19 Jan 2021 | Ear cropping
Colostrum, Colostrum, Colostrum
Good colostrum management is key to preventing disease, improving welfare, and minimising antibiotic use in farm animals.
Although this article is written with dairy cattle in mind, exactly the same principles apply in all farm animals, including sheep, pigs and goats
Whenever I am speaking to veterinary students about good health in calves, I normally list 3 essential things: colostrum, colostrum and colostrum! Colostrum is absolutely essential for a healthy calf.
Without it, the poor animal is likely to be condemned to a life of disease and ill health and may die prematurely before it can enjoy a full and productive life. It is also more likely to need various treatments including courses of antibiotics.
But why is colostrum so essential for a healthy life? When a calf is born, it lacks any of the antibodies it needs to protect itself from disease challenges in early life. In these species, protective antibodies which are present in the dam’s circulation cannot cross the placenta during pregnancy and so the calf is born with a very deficient immune system. It is completely vulnerable to any infectious diseases it encounters.
A natural fix
But nature has a very clever way to get around this problem. The first milk, or colostrum, produced by the dam is full of antibodies. When this colostrum is ingested by the newly born calf, it is able to absorb these antibodies across the gut wall. They then enter the blood stream and so provide effective immunity.
However, this ability to absorb antibodies across the gut wall is only present for the first few hours of life. It is very effective up to about 12 hours after birth and almost completely closed by 24 hours. So, the newborn calf must absorb sufficient colostrum within the first few hours of life. After that it is almost entirely ineffective.
A key part of disease prevention is ensuring that sufficient amounts of good quality colostrum are ingested by calves during the few hours of life. Ideally a calf will simple suck from its mother and the entire process will work very effectively. However, there can be problems, for example if the calf is weak and slow to stand and suckle or if the mother has trouble standing due to milk fever or a difficult birth; in these cases, the calf may simply not be able to ingest the required quantity of colostrum.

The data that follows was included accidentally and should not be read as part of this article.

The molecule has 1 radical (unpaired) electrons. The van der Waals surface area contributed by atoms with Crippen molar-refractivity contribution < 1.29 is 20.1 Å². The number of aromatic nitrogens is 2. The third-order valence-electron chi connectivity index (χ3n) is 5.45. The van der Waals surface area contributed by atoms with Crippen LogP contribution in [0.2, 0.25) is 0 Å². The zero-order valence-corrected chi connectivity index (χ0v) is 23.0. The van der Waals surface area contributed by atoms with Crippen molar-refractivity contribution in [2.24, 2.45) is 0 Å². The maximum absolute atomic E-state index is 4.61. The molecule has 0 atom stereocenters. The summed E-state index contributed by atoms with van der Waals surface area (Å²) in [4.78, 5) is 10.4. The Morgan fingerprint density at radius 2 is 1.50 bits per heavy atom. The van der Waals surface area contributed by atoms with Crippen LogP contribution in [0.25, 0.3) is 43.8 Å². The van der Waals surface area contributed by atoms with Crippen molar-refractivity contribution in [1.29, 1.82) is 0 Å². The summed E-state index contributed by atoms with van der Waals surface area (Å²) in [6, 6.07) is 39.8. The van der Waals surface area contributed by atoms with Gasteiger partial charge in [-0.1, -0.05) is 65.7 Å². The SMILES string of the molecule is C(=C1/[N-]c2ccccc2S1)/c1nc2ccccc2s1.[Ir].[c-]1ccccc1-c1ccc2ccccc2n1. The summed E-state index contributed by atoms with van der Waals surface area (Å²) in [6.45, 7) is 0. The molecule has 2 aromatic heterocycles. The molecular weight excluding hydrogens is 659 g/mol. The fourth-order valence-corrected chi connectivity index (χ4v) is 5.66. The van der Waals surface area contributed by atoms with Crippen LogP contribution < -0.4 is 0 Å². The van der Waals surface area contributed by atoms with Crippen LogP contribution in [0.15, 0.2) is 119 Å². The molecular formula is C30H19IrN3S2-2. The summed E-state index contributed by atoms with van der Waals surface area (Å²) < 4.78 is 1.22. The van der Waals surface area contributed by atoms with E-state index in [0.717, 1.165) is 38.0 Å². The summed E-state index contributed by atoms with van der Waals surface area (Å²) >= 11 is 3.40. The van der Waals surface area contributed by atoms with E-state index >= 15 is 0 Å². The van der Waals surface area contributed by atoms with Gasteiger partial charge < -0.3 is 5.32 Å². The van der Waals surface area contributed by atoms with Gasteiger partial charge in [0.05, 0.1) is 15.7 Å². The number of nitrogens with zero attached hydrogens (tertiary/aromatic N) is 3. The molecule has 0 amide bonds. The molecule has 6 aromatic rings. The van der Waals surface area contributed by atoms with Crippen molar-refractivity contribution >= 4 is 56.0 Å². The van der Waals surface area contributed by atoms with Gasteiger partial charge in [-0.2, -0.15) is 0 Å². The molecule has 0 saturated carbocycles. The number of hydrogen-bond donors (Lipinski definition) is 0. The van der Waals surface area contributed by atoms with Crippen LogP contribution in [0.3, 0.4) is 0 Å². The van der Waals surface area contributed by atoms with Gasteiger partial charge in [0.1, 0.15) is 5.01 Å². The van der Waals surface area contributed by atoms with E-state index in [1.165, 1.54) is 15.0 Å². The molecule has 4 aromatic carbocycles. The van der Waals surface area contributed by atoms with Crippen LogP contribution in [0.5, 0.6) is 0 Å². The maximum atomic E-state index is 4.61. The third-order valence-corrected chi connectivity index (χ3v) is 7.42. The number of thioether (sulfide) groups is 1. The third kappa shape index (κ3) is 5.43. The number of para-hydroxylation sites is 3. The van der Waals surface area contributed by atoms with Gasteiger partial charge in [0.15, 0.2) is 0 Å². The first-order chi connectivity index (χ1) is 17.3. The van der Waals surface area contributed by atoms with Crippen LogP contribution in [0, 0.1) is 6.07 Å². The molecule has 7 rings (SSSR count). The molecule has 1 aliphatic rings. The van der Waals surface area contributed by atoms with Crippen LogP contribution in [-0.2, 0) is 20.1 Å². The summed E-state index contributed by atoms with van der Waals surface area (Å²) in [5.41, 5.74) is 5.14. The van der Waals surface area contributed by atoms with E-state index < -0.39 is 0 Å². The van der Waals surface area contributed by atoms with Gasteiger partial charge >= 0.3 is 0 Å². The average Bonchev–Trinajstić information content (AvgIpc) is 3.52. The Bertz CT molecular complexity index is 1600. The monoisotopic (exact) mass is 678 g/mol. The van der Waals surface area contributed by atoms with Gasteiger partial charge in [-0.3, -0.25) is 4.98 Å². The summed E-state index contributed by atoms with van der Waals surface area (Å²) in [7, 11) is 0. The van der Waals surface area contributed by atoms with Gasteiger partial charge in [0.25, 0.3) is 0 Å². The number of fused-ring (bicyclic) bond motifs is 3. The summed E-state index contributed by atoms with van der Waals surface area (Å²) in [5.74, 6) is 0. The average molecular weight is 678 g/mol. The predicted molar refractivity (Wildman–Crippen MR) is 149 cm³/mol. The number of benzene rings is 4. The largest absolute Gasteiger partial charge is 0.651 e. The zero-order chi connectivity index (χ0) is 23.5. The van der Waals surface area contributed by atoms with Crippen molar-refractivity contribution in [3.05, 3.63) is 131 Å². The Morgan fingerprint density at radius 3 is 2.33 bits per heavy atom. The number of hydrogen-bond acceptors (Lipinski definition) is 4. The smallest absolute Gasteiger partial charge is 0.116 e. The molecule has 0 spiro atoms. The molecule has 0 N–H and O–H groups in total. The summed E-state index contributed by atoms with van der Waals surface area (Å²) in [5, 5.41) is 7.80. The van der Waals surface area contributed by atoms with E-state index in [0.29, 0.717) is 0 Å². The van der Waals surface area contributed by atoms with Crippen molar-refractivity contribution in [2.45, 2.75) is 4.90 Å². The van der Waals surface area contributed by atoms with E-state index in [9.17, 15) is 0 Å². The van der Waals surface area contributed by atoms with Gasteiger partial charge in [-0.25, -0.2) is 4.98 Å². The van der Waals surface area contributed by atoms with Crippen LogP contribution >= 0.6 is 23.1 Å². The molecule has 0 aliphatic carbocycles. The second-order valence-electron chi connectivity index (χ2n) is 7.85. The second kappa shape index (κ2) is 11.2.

Colostrum can also vary in quality - for example, colostrum from first calved heifers may have much lower levels of antibodies than those from older cows. It can sometimes be difficult for even the best stockperson to be sure whether or not calves are getting all the colostrum they need.
How much colostrum does a calf require?
The common rule of thumb is that a calf needs 6 pints of colostrum in the first 6 hours of life. Other often quoted targets are 6 litres in the first 12 hours of life. These are comparatively large volumes. If there is any doubt about adequate colostrum intakes on a farm, some very simple blood tests can be done to check and the great value of these is that they give an objective measure of how well the whole process is working.
It is best to do this as a screening test on a small number of healthy calves between 2 and 6 days of age. A clotted blood sample is taken and the Total Protein Levels can be measured to give an indication of whether sufficient colostrum has been drunk. Alternatively, a more specific test, the Zinc Sulphate Turbidity (ZST) test, can be run by the local Veterinary Investigation Centre.
Both these tests are simple, cheap and quick. This can reassure you that all is well with colostrum intakes or indicate if there may be a subtle problem. It is important not to carry out these tests on sick or dehydrated calves as these may give an artificially high result. Results must be taken from healthy calves to give a reliable indicator of how well colostrum is working on the farm.
Where there are doubts about calves sucking enough colostrum then colostrum can be milked from the cow and fed by stomach tube. This can ensure that a sufficient quantity is being fed in a timely manner. In some units, the preferred system is to milk colostrum from dams, store it and feed all colostrum by stomach tube. This can be very successful but it is very important that that strict hygiene is maintained at all times as poorly stored colostrum can rapidly become a soup of harmful bacteria. These systems require excellent management to be effective. They also require a great deal of work. It is also helpful to test colostrum for quality in this system so that only the best colostrum is fed.
Prevention is always better than cure. Good colostrum management is a key part to preventing disease, improving welfare and consequently minimising antibiotic and medicines use on any farm. Colostrum is pretty amazing stuff. As well as the antibodies it contains we know there are vitamins and nutrients present and we are only starting to learn about some of its other properties. Antibodies may not be the only essential ingredients it holds.
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